West Yellowstone, An Unexpected Backcountry Destination

Greyling Creek, Yellowstone National Park
Leaving our mark near Greyling Creek
With my ski bum days behind me for the time being, I find that I am eager to get in an extra day of skiing whenever the opportunity makes itself available. Sure, I get out for a short skate ski on the town trails two or three nights a week after work, but that's not the same as putting in a long day in the backcountry.

Seeing as The Man (my employer) had given us a day off for the New Year's holiday, I found myself with a three-day weekend and ready to put in consecutive days of backcountry skiing. Mike and I decided on a road trip and needed to pick from the many options we have available to us within an easy drive from Bozeman. A nice "problem" to have.

After weighing out the pros and cons of each option, we decided upon West Yellowstone, Montana for two nights and three days of skiing. We were considering going to Jackson Hole (It's hard not to consider Jackson when you're planning a backcountry skiing trip), but we've each been there a million times and the shorter driver, lower cost, and lack of crowds tempted us to try West Yellowstone. While this is not exactly a backcountry ski mecca, it offers multiple options for skiing and ended up being perfect. And I must admit, the lack of bro-brahs and overpriced, poseur filled boutique restaurants made it a nice change of pace from other ski destinations.

Here's how it all panned out if you want to try your own backcountry weekend in West Yellowstone.

The Plan: Do some skiing in Yellowstone National Park south of Big Sky on the way down and on the way back, and explore the Hebgen Lake area on the middle day.

The Town:  West Yellowstone is similar to many small Montana towns; quite and close to good outdoor activities with just enough lodging and restaurants to make it worth a visit. West Yellowstone is located at the edge of Yellowstone National Park and is a popular snowmobiling and Nordic skiing destination. You can easily walk to the restaurants from most of the hotels in town, and while none of the eateries will rock your world, they have great, friendly service and hearty, reasonably priced food.

The Weather: Historically, West Yellowstone tops the list as coldest spot in the lower 48. If you have an aversion to the cold, this might not be the place for you. With temperatures often plunging below zero, wind, grey skies for days on end, and big piles of snow lining the streets, West Yellowstone winters are the real deal. This is not a town for wimps.

Who knew a parking garage could be such a luxury?!
Our Lodging: We stayed at the Stage Coach Inn, which bills itself as a "Western-Swiss" style hotel. With a rustic feel, grand staircase in the lobby and arched roof line, it immediately reminded me of the Wort Hotel in Jackson. Interestingly, my instincts were correct as information in the Inn's welcome packet confirmed that the same folks designed and built both hotels.

I have stayed in a few other hotels in West Yellowstone over the years and found the Stage Coach to be on par with the others. Unlike much of the lodging in town, it is not a chain, which is nice, but my impression is that all hotels in West Yellowstone are of similar quality and price.

The Stage Coach Inn was comfortable and clean with everything we needed for two nights. The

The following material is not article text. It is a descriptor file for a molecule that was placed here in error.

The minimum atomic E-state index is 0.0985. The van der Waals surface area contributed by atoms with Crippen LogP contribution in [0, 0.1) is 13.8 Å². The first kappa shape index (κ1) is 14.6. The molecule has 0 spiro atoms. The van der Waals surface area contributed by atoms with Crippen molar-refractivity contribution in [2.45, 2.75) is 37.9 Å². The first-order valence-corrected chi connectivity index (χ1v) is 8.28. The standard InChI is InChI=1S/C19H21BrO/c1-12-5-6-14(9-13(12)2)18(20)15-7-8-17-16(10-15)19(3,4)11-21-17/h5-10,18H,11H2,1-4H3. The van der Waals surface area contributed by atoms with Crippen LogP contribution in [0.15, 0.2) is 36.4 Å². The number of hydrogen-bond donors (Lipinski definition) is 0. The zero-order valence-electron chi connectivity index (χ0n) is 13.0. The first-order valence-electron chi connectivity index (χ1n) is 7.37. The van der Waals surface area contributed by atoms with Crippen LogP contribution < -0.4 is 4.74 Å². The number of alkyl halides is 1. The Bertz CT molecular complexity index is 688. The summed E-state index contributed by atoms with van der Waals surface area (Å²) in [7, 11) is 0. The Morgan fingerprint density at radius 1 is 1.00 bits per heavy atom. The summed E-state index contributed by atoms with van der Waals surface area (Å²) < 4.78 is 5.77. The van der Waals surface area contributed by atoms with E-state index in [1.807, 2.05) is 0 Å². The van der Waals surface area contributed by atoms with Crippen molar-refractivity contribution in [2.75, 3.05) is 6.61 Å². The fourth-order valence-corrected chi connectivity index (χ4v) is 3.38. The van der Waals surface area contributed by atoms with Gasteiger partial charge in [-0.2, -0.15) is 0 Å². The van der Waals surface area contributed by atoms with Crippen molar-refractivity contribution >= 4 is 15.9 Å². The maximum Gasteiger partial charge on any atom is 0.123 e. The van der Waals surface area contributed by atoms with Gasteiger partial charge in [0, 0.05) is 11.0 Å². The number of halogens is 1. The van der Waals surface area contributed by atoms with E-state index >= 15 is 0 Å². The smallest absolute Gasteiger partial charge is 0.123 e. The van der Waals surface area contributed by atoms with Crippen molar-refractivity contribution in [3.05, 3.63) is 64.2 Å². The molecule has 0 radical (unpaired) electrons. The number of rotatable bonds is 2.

Stage Coach Inn, West Yellowstone, MT
The Wort Hotel's Cousin
rooms were ample size and included a 'frig and microwave, the lobby was big and comfortable for a lazy evening of reading, and an uninspiring but sufficient continental breakfast was offered in the morning. The Stage Coach also boasts an indoor pool, sauna and small gym, none of which we used, but perhaps the best amenity of of all was that underground parking garage. This made my 16 year old car very happy as temperatures plunged to 15 below the first night and was a warm, wind-free place to put skins on.

The Skiing:  To get to West Yellowstone from Bozeman, you'll pass through the Powder Belt, an area along Highway 191 south of  Big Sky in a quite corner of Yellowstone National Park. This spot is home to a unique micro-climate that produces more snow than the surrounding areas. As you drive south, you'll notice the snow piles become bigger at around mile marker 27. The apex of snowiness is around Greyling Creek with snow levels beginning to taper off shortly after. I'd say the Powder Belt is approximately between mile marker 15 and 27, give or take a few miles on each end.

Day one and day three found us skiing in the Powder Belt. This area includes a few easy to access spots and a few others for those willing to do more exploring. Day two brought us to Hebgen Lake area, a remote and cold location with a lot of potential for backcountry skiing.This was my second time there and while heightened avalanche danger prevented us from skiing the big face, the skiing was very worthwhile. Lots to explore here and I am scheming to back at some point. All of the conditions and terrain were great and all told, we saw four people in three days of skiing

The Verdict: I had skied each of these areas as day trips from Bozeman, so it was nice to hit them on consecutive days without all of the driving. Overall, West Yellowstone is a great backcountry ski destination. Not a big, exciting one with endless opportunities, but enough opportunities to make it worthwhile. Town has everything you need, and the cold weather and remote location assure that the snow is abundant yet the skiing remains uncrowded. And when you think about it, what more do you need?

Below are some of the best photos from our trip...
Day One - Skinning out of the inversion
Our objective for day two

Views from day two
Perfect activity partner